Just keep riding it till it's time to change 14% [ 3 ]

Get a new tire installed ASAP 47% [ 10 ]

Have it examined / repaired by a professional 38% [ 8 ]

Total Votes : 21
 

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pauljo said:
You can plug it yourself with a plug kit, or have it professionally done. Some folks are comfortable with riding on a plugged tire - some aren't.

If the tire is half used up or more, I'd personally replace it. If it is fairly new, I might try the plug to get some more use out of it, but I probably would not wear it down as far as I would an unplugged tire. Not saying I am right - but that is probably how I'd handle it.
I would do the same since the hole is in the center of the tire and not close the the sidewall. However, I would have the tire patched from the inside.
 

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I would repair the tire and promptly order a replacement. Keep on riding it knowing that a replacement sits in the garage. Any signs of problems with the patched up tire, replace it.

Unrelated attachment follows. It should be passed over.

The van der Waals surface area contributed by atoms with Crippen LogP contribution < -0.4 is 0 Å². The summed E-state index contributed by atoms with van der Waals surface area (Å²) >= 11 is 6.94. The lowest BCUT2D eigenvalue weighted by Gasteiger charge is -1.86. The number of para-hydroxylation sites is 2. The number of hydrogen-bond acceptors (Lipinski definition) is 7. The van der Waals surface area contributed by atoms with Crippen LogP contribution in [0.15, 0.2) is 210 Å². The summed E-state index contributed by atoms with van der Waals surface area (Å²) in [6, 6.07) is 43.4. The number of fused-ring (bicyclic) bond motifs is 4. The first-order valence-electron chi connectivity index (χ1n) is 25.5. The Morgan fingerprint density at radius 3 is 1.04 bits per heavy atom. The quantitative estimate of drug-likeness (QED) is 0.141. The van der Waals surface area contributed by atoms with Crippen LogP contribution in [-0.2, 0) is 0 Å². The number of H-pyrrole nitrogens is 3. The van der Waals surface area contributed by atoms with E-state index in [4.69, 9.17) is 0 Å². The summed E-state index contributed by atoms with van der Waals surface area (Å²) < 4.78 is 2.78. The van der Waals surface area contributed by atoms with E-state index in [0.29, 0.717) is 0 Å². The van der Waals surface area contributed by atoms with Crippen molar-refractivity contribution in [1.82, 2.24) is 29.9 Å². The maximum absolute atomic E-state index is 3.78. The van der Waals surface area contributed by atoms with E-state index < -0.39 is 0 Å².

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I agree with alwalk, repair it as you see fit. I have tried plugs on cars with great success, but I don't know about a motorcycle tire. But I figure if the plug gives way, it won't "explode" but would give you plenty of warning that it failled. In this way, I don't see it as a safety issue.
 

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Expect to pay a pretty penny to have it patched. A front tire would probably cost at least $40 & the rear even more. You can cut that way down if you are able to remove the tire from the bike & take just the
wheel in.
 

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pauljo said: